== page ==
And if you are the victim of one who has crossed a line…the one struck, violated, impinged upon, orphaned, widowed, alienated, ridiculed, ostracized, assaulted, defiled, defamed, reviled, hated etc. that hurt will always be there in your mind,

Even if you forgive, even if you are reconciled, even if the other has been born again, even if you are healed.

It may stop hurting, but you will it will still be in your mind.


Lines and boundaries are important.


God knows it.


And some of you who know me and have heard me preach are thinking. Didn’t Harry just preach about Jesus who was always crossing the lines, going into no man’s land, to hell, to seek and save the lost?

Didn’t Harry preach love for everyone, and that Jesus breaks down the walls that divide us one from another?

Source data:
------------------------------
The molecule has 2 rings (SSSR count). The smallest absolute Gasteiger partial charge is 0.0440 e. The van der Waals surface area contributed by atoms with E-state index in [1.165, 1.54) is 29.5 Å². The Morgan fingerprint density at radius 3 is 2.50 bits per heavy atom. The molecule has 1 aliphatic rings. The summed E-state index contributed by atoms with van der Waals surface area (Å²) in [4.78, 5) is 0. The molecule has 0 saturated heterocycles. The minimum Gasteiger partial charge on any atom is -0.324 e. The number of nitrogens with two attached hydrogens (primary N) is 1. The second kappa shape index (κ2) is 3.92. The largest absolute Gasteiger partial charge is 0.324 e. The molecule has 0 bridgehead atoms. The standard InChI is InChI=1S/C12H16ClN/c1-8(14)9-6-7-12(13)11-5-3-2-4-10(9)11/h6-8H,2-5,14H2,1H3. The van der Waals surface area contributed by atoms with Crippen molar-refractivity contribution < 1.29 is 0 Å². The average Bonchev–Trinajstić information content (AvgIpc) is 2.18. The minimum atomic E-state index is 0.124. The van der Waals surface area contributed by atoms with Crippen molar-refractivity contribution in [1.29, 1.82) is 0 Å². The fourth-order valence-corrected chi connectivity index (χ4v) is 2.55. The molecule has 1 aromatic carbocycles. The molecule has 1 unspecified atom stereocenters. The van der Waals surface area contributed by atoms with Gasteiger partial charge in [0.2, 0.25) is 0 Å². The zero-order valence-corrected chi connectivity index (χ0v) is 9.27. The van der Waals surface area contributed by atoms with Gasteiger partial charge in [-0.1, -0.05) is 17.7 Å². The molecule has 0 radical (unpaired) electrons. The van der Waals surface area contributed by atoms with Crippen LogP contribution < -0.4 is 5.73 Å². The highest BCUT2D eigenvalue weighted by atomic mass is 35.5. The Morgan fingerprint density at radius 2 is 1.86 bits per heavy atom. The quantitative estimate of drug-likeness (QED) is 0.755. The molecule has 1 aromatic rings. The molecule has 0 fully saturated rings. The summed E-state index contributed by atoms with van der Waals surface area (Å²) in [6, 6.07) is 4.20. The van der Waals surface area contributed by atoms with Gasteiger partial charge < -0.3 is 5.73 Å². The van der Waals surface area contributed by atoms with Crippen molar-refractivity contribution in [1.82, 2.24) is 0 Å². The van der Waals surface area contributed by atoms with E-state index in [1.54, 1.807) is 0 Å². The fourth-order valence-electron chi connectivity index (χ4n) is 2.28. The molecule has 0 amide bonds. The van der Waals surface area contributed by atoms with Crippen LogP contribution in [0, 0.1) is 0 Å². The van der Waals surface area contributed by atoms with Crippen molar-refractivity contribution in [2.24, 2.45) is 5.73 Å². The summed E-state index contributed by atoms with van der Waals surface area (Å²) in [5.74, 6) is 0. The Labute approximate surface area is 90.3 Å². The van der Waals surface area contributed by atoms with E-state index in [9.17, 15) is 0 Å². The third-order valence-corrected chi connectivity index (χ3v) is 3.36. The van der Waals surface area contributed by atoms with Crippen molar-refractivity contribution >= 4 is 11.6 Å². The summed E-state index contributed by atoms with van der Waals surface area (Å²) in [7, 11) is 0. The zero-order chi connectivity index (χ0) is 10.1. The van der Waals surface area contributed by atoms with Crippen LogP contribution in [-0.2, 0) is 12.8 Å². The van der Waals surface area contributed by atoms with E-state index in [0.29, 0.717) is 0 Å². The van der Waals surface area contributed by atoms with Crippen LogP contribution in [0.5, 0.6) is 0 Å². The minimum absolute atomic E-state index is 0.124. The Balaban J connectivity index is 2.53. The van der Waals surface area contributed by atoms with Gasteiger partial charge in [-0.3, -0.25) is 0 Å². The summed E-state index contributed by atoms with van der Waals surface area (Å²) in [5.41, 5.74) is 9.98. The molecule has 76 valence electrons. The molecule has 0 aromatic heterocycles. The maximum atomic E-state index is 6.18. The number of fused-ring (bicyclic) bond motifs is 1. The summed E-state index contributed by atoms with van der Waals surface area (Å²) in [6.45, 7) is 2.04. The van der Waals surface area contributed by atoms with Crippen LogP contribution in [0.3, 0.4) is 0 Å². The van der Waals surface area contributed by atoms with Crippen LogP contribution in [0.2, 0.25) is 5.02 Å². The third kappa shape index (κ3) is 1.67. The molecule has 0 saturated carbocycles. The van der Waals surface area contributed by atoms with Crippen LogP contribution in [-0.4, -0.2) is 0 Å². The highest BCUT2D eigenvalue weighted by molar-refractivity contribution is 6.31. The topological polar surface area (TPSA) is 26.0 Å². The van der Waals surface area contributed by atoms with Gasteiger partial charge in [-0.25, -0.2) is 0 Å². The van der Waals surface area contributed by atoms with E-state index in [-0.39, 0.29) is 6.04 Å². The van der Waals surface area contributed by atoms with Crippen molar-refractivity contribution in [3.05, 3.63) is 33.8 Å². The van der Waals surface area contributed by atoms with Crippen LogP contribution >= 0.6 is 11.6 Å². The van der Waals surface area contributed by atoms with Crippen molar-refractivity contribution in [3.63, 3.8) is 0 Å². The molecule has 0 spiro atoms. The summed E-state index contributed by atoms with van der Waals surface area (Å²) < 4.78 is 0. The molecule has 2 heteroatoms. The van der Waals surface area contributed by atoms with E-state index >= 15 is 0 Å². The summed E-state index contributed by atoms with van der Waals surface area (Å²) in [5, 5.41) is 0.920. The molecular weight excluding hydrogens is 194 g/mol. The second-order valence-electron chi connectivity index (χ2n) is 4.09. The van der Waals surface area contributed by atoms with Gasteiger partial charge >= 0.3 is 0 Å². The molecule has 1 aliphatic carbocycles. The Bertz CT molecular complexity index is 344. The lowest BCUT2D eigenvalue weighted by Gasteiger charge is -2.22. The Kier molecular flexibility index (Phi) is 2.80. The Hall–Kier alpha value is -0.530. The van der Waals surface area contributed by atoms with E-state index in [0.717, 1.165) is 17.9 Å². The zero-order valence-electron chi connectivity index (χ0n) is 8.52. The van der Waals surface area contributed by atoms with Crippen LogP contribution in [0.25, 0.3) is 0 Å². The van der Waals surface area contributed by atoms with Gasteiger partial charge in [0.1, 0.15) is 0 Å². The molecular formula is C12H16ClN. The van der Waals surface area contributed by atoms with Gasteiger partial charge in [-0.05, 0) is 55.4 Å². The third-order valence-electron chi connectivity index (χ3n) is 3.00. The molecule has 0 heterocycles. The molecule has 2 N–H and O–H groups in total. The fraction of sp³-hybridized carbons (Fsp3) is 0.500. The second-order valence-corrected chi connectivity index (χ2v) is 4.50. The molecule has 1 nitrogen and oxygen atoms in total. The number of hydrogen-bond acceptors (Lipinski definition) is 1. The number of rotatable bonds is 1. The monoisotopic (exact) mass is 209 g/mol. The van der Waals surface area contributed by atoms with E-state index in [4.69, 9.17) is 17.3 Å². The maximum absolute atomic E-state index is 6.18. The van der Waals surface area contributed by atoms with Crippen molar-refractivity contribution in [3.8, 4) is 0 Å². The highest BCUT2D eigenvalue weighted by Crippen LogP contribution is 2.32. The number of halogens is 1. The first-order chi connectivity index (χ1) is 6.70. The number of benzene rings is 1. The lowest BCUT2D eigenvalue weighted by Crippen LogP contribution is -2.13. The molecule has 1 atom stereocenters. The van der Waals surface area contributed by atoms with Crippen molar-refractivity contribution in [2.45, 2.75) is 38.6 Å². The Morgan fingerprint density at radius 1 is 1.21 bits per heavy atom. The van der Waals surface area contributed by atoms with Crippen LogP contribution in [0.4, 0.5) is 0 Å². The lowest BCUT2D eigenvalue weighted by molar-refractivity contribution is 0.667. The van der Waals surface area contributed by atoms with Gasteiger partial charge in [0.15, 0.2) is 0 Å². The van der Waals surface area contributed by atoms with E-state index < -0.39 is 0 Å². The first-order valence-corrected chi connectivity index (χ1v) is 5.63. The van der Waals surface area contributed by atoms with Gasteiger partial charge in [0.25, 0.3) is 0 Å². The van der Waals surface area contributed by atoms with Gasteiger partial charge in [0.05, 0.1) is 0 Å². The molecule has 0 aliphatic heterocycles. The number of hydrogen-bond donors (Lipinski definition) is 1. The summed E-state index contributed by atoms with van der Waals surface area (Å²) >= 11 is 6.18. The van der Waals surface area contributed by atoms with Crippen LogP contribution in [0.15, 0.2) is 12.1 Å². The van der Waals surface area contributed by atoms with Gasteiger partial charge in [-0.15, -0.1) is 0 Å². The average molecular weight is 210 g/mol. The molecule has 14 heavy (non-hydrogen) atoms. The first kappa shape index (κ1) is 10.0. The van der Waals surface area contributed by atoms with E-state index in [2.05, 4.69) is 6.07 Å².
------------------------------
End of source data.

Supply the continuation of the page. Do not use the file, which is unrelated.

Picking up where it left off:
One of the hymns we sing at communion time has these words as part of one of the verses:

Jesus calls us to each other:

found in him are no divides;
race and class and sex and language:

such are barriers he derides.


So last few weeks Harry has been preaching about Jesus breaking the barriers that keep people apart, and this week Harry is saying that lines and boundaries are important.


Yes. I would actually argue that the only reason that Jesus could break the artificial boundaries that keep people apart is that Jesus understood his own personal boundaries and kept them.


Personal Boundaries are about us thriving as healthy people. They about us growing into maturity. Healthy boundaries protect us and nourish so that we can have healthy relationships with others.


In short personal boundaries are about who I am, as opposed to you, or anybody else.

Personal boundaries are about where “I” start and stop, and about where “you” begin.